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Dark Chocolate Terrine with Coffee and Cardamom
This luxurious dessert is undeniably rich yet surprisingly light, thanks to its airiness and the temperature—chilled—at which it is served. It essentially is a chocolate mousse molded in a loaf pan, then inverted and sliced, like a terrine or pâté, for serving. Our inspiration was the regally named French dessert called marquise au chocolat, an elegant centuries-old dish beloved for its luscious taste and texture. Our take on the classic involves making the base with a dose of strong coffee, an ingredient that enhances the flavor of chocolate. We also include a touch of cardamom for a flavor and fragrance evocative of Turkish coffee. The floral, citrusy notes of the spice bring a welcome softness to the dark, bitter flavors. Whereas many recipes lighten the chocolate base with whipped egg whites, we prefer lightly whipped cream for a velvety flavor and feel. Bittersweet chocolate with about 70 percent cocoa solids is ideal. And since a lot is used, opt for good-quality chocolate. The terrine needs to chill for at least six hours before serving, but will keep for three days in the refrigerator, so this is an excellent make-ahead choice.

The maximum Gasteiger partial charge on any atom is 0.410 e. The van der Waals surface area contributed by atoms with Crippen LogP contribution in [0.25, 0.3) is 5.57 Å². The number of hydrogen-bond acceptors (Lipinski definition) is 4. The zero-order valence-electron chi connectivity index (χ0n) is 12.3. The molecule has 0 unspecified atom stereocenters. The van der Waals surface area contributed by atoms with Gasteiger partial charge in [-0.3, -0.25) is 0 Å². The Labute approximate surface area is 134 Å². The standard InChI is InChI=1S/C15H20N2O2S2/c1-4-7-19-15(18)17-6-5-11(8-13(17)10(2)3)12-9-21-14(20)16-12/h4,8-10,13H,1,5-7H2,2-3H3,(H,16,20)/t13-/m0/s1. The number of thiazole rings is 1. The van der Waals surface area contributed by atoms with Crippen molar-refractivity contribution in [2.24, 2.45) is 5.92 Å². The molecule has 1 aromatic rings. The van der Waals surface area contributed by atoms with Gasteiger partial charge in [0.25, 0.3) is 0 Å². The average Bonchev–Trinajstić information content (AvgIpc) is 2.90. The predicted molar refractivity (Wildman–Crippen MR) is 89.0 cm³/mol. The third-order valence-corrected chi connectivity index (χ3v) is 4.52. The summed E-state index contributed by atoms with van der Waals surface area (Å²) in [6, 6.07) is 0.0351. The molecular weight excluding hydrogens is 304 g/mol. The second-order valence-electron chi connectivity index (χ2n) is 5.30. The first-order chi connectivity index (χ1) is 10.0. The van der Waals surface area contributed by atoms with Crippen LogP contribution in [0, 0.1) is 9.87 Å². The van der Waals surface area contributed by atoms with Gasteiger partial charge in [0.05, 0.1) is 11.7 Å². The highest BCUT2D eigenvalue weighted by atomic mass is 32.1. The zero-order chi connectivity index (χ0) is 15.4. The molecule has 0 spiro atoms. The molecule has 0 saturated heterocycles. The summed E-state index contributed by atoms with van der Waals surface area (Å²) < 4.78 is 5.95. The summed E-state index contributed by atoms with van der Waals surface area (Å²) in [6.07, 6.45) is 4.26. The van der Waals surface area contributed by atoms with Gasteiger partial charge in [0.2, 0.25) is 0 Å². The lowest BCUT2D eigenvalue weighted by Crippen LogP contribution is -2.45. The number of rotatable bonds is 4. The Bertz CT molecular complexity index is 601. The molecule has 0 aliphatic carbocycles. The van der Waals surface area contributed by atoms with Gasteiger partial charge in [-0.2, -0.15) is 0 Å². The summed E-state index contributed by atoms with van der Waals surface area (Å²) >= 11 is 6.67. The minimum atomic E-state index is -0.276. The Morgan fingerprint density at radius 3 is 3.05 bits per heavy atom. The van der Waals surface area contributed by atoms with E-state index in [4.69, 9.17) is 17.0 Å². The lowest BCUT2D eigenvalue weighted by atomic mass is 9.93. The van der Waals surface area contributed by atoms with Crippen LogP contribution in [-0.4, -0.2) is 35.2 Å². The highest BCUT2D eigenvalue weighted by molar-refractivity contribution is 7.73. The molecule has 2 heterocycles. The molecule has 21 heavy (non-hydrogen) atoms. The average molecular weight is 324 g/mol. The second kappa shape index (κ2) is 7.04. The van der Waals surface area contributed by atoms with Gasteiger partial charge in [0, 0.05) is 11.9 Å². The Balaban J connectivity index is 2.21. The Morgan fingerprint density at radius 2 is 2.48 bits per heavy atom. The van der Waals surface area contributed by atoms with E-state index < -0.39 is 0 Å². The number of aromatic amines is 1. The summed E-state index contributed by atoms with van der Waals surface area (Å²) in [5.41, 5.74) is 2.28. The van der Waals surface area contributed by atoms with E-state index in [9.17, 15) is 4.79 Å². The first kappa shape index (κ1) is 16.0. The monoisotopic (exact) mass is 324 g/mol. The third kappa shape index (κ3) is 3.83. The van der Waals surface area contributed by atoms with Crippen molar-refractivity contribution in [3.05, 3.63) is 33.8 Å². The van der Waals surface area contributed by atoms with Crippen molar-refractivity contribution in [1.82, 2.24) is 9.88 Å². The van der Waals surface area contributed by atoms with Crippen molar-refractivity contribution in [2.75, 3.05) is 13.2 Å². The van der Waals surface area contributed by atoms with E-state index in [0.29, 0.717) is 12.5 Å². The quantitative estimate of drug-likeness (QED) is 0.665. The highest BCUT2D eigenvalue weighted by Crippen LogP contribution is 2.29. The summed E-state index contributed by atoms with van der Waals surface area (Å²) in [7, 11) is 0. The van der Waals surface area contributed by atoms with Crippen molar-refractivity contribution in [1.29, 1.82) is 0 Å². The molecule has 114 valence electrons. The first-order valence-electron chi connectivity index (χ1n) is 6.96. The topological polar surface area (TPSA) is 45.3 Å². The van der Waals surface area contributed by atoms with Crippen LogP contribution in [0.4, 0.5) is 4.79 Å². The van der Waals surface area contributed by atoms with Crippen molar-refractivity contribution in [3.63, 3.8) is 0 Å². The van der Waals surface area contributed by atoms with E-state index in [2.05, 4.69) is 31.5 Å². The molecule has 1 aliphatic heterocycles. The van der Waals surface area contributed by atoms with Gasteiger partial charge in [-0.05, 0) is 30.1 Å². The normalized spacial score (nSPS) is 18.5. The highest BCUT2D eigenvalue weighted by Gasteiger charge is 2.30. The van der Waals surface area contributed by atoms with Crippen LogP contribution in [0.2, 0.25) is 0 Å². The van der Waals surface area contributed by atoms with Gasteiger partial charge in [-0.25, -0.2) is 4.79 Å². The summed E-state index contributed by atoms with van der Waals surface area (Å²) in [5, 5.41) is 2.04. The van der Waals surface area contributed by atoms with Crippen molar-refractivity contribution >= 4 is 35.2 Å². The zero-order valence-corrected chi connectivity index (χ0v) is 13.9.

grams (12 ounces) bittersweet chocolate, chopped, plus a bar or chunk of chocolate for shaving (optional)
grams (8 tablespoons) salted butter, cut into 8 pieces
01Lightly sprinkle the inside of a 8½-by-4½-inch loaf pan with water. Line the pan with a 15-inch sheet of plastic wrap placed lengthwise in the pan. Press the plastic against the bottom, into the corners and up the sides of the pan so it lies flush against the surface; the water should help the plastic adhere. Smooth any wrinkles as best you can; allow the excess to overhang the edges of the pan.